Consumption of hookah or shisha in bars and lounges could be banned across Edmonton earlier than expected.
The community services committee recommended the ban happen six months earlier than originally proposed — July 2020 instead of January 2021.
Since a committee voted on the issue Wednesday, it’s now one (full council) vote away from becoming law.
Last July, the same committee voted to have city staff come up with bylaw changes that would prohibit public consumption of the herbal product, which is often mixed with various flavours.
“We had evidence finally before us that the health effects are similar to that of tobacco,” said Councillor Scott McKeen on July 4, 2018. McKeen added that he’s seen reports of some shisha establishments using illicit tobacco in their product as well and pointed to several Middle Eastern countries, where shisha smoking originates from, that have banned public consumption of the product.
“It’s a positive step and we think that a hookah ban is long overdue here in Edmonton,” Les Hagen, executive director of Action on Smoking and Health (ASH), said on Wednesday. “It’s good to know that within one year, we’re going to have completely smoke-free public establishments.”
READ MORE: Will Edmonton impose a hookah ban?
Omar Hagar, the owner and manager of Sahara Palace, says it will be hard on those who work for him.
“We have to start telling our employees for now that… in about a year from now, they’ll have to start finding new occupations because businesses will go down.”
“There will be probably about five or six of them — maybe more — that will go bankrupt because shisha is primary for them. When shisha is primary and shisha is banned, what can you do?” Hagar said.
He added he just spent $100,000 completing renovations to his business, anticipating hookah would be allowed as long as it was separated from families and children.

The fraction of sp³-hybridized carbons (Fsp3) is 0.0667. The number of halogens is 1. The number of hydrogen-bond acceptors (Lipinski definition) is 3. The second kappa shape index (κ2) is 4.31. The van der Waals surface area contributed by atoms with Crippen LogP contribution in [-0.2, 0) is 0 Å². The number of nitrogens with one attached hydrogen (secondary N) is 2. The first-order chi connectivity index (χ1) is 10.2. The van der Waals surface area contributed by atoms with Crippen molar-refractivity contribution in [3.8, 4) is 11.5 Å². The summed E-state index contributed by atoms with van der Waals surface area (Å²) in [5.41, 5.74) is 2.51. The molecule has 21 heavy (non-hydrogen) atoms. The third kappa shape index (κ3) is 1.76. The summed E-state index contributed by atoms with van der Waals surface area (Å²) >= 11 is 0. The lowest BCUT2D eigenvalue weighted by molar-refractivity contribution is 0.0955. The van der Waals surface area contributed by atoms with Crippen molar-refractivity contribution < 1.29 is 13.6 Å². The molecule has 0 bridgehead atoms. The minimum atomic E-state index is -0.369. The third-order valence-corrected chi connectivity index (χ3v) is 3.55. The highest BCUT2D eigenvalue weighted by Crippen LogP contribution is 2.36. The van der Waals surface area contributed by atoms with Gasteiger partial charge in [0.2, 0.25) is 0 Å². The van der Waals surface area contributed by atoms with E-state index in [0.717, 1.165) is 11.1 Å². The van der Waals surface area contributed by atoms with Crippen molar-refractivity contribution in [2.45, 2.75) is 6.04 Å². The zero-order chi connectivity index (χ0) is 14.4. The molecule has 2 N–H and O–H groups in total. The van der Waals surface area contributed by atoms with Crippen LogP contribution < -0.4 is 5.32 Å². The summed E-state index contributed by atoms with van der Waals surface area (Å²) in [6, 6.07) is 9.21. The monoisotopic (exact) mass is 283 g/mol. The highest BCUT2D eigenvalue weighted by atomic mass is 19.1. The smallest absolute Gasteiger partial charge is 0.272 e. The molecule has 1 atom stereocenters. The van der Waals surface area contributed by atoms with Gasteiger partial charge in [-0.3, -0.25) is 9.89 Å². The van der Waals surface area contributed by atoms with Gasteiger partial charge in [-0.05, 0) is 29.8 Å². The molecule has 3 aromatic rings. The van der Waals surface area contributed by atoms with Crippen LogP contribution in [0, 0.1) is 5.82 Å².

City administration has been in the middle of rewriting the rules that govern shisha bars after rewriting other bylaws to govern cannabis use.
Hagen hopes the provincial government takes a cue from Edmonton.
“The province needs to take a hands-on role on trying to protect kids from tobacco use and vaping and hookah use,” he said. “Tobacco use has an enormous impact on our health care system and our economy. And, in fact, the Alberta government has a much bigger vested interest in reducing tobacco use than the City of Edmonton. Hopefully, this action will inspire the provincial government to follow suit.
“This comes down to combustion toxicology,” Hagen explained. “Any organic substance that’s burnt at low temperature — whether it’s paper or leaves or trees — produces hundreds of chemical compounds. Some of those are toxic; some of them cause cancer. Tobacco, shisha and cannabis are no exception to that general rule.”
If council approves this recommendation, as is expected, these kinds of bars and lounges will be illegal in Edmonton.
A final decision and implementation is expected in July.
Watch below (Dec. 2, 2016): It’s a growing trend in Edmonton but some see it as a major health issue. Should something be done when it comes to the popularity of hookah lounges? Vinesh Pratap reports.